Everything has changed with how consumers now engage with brands. Oracle calls this the “Experience Economy,” where customers are the true innovators, not brands nor the enterprise.
Why does this matter? This is because technology has empowered customers to discover and engage with brands in the way that is right for them. As customers become more adept with technology, they’ll keep creating new ways to manage their daily lives and online experiences. They expect or demand that kind of ease and flexibility from every company with which they do business.
To meet these expectations, brands have to think differently and essentially consider the customer experience as their point of differentiation. It may be impossible to actually anticipate what a customer needs at the very moment they need it, but it only takes one bad experience to lose a hard earned customer to a competitor. Customers expect a single, seamless brand experience across all channels and get frustrated when they feel like they’re talking with multiple different departments.
For CX professionals, expectations have risen to where they are expected to know their customers even better than customers know themselves! One of the challenges from today’s digital experiences is that companies now have so much data about their customers, they often don’t even know how to use it! Therefore, disconnected customer data across marketing, sales, service, commerce and other systems can make understanding customers nearly impossible. This results in many lost opportunities to grow the relationship with the customer.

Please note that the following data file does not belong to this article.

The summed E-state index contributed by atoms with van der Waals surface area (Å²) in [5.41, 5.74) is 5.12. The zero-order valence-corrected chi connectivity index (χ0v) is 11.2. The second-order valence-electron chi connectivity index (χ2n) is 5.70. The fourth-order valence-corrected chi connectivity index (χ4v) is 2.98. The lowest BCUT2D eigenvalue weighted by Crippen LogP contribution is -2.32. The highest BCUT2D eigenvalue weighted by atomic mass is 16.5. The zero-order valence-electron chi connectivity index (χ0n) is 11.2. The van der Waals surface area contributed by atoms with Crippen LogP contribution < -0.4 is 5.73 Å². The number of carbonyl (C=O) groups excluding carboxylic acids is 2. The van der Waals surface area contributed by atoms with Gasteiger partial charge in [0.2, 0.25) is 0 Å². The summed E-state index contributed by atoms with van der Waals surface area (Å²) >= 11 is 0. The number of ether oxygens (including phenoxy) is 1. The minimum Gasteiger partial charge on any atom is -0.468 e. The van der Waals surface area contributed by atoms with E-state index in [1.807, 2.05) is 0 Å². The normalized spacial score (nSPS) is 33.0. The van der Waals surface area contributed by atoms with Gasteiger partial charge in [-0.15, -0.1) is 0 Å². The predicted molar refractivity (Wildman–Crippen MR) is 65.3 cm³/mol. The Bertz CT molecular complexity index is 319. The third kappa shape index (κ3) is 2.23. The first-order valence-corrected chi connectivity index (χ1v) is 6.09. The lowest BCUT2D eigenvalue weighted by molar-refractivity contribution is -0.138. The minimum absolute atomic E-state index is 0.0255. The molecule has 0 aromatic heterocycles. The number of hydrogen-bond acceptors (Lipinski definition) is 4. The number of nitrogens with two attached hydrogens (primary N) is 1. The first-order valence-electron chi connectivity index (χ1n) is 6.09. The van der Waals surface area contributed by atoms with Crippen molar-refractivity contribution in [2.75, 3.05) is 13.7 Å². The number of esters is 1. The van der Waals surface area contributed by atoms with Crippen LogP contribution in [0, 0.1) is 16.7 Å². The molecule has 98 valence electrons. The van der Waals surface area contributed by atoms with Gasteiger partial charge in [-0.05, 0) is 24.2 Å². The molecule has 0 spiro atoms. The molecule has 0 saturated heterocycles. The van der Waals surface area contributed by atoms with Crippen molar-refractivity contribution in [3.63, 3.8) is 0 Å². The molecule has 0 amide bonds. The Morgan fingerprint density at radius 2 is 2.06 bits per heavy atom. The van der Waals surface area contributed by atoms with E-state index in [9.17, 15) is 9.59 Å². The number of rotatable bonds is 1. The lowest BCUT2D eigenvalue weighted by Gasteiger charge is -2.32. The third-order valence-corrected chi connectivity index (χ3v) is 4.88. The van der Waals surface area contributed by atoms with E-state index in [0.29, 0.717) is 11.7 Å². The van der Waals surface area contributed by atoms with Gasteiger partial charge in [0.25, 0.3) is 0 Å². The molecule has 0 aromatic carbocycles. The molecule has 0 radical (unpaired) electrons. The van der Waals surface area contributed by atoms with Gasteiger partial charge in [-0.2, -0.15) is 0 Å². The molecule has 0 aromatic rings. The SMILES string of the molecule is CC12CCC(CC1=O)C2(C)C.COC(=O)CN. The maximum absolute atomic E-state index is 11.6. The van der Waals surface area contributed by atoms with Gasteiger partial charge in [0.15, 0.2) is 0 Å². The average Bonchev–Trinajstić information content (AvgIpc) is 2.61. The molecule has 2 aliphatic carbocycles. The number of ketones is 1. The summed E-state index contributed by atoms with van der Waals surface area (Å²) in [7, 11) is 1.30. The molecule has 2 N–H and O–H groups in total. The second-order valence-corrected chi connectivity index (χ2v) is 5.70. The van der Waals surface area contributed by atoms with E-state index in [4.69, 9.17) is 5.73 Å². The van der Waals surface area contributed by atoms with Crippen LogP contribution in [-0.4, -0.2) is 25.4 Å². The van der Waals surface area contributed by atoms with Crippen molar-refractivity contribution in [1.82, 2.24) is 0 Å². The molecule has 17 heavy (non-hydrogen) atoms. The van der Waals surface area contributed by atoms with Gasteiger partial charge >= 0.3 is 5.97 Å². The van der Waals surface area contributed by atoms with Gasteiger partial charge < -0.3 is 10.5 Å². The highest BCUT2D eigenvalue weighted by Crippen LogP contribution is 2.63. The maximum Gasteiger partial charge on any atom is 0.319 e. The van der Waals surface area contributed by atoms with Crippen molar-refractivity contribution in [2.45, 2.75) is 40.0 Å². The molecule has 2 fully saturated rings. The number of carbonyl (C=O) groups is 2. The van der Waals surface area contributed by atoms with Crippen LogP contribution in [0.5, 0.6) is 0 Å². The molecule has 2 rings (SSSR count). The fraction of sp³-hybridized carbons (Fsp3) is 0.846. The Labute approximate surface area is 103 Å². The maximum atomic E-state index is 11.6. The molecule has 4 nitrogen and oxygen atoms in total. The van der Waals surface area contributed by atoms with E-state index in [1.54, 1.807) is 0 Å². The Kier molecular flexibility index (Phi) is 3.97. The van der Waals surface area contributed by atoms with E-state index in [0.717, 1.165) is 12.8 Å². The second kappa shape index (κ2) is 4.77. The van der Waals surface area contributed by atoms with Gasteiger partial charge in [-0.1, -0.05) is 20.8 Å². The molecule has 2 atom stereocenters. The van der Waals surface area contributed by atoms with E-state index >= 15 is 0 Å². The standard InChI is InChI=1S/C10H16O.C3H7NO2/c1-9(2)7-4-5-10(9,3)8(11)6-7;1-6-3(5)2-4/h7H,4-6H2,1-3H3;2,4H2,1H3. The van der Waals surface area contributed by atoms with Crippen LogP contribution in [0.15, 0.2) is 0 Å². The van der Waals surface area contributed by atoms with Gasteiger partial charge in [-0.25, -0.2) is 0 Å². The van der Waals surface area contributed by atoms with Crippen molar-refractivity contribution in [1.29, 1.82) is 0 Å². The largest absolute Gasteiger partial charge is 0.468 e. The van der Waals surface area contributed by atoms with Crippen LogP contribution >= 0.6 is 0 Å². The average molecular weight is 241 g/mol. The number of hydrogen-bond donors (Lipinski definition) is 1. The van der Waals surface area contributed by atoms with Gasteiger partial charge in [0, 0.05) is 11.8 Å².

Defining CX Excellence
Companies that put together a mature CX strategy should be able to compete no matter how much consumers and the business world change. They do this by capturing and managing customer data, using the right applications to serve customers, and equipping sales and service people with real time data, in full context.
But what does CX Excellence actually mean? CX is complex because every brand’s path to excellence is unique. The path you follow depends on current business priorities across marketing, sales, commerce, services and field service. If you consider the less sophisticated end of the "Path to Excellence", processes are typically siloed, manual and are measured in terms of cost reductions and efficiency improvements. When starting out, customer experiences are typically static and use limited customer data to influence personalization. Data plays a critical role in driving CX excellence and successfully connecting data and intelligence is often the difference between success and failure.
Brands that are successful in differentiating on the customer experience have mastered automation, connected processes across marketing, sales and service and successfully unified customer intelligence across all touch points. With their customer in the middle, these brands measure success in terms of customer lifetime value, customer satisfaction and revenue growth.
OK OK! I Get it! How can we get there from here!?
The CX experts at Oracle have developed a fairly simple framework that can help you define your unique path, whether you start with marketing, sales, commerce or service. We will be exploring this topic over the coming months in the Path to CX Excellence blog series….